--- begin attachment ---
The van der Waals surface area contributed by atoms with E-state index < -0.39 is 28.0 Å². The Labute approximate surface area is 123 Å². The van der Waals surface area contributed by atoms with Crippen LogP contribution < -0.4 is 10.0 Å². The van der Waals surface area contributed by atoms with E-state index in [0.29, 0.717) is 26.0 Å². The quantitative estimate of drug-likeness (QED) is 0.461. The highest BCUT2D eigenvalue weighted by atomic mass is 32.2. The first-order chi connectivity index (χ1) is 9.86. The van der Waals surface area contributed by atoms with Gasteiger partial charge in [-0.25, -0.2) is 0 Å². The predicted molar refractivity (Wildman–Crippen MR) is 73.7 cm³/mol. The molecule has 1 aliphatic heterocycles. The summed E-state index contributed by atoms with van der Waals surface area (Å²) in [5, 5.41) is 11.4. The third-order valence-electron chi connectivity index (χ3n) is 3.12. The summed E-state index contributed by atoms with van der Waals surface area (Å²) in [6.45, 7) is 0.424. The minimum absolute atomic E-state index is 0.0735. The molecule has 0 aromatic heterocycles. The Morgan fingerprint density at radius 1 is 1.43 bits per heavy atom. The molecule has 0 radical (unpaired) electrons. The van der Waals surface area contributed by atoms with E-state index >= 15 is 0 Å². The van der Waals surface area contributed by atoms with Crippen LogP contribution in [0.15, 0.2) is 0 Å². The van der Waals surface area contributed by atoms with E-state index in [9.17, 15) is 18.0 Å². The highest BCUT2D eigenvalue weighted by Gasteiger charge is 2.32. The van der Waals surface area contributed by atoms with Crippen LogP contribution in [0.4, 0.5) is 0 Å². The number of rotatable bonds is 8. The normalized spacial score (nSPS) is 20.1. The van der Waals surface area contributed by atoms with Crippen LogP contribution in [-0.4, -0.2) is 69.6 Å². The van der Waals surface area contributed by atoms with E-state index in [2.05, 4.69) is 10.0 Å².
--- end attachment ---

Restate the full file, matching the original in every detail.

The van der Waals surface area contributed by atoms with E-state index < -0.39 is 28.0 Å². The Labute approximate surface area is 123 Å². The van der Waals surface area contributed by atoms with Crippen LogP contribution < -0.4 is 10.0 Å². The van der Waals surface area contributed by atoms with E-state index in [0.29, 0.717) is 26.0 Å². The quantitative estimate of drug-likeness (QED) is 0.461. The highest BCUT2D eigenvalue weighted by atomic mass is 32.2. The first-order chi connectivity index (χ1) is 9.86. The van der Waals surface area contributed by atoms with Gasteiger partial charge in [-0.25, -0.2) is 0 Å². The predicted molar refractivity (Wildman–Crippen MR) is 73.7 cm³/mol. The molecule has 1 aliphatic heterocycles. The summed E-state index contributed by atoms with van der Waals surface area (Å²) in [5, 5.41) is 11.4. The third-order valence-electron chi connectivity index (χ3n) is 3.12. The summed E-state index contributed by atoms with van der Waals surface area (Å²) in [6.45, 7) is 0.424. The minimum absolute atomic E-state index is 0.0735. The molecule has 0 aromatic heterocycles. The Morgan fingerprint density at radius 1 is 1.43 bits per heavy atom. The molecule has 0 radical (unpaired) electrons. The van der Waals surface area contributed by atoms with E-state index >= 15 is 0 Å². The van der Waals surface area contributed by atoms with Crippen LogP contribution in [0.15, 0.2) is 0 Å². The van der Waals surface area contributed by atoms with E-state index in [9.17, 15) is 18.0 Å². The highest BCUT2D eigenvalue weighted by Gasteiger charge is 2.32. The van der Waals surface area contributed by atoms with Crippen LogP contribution in [0.4, 0.5) is 0 Å². The number of rotatable bonds is 8. The normalized spacial score (nSPS) is 20.1. The van der Waals surface area contributed by atoms with Crippen LogP contribution in [-0.4, -0.2) is 69.6 Å². The van der Waals surface area contributed by atoms with E-state index in [2.05, 4.69) is 10.0 Å².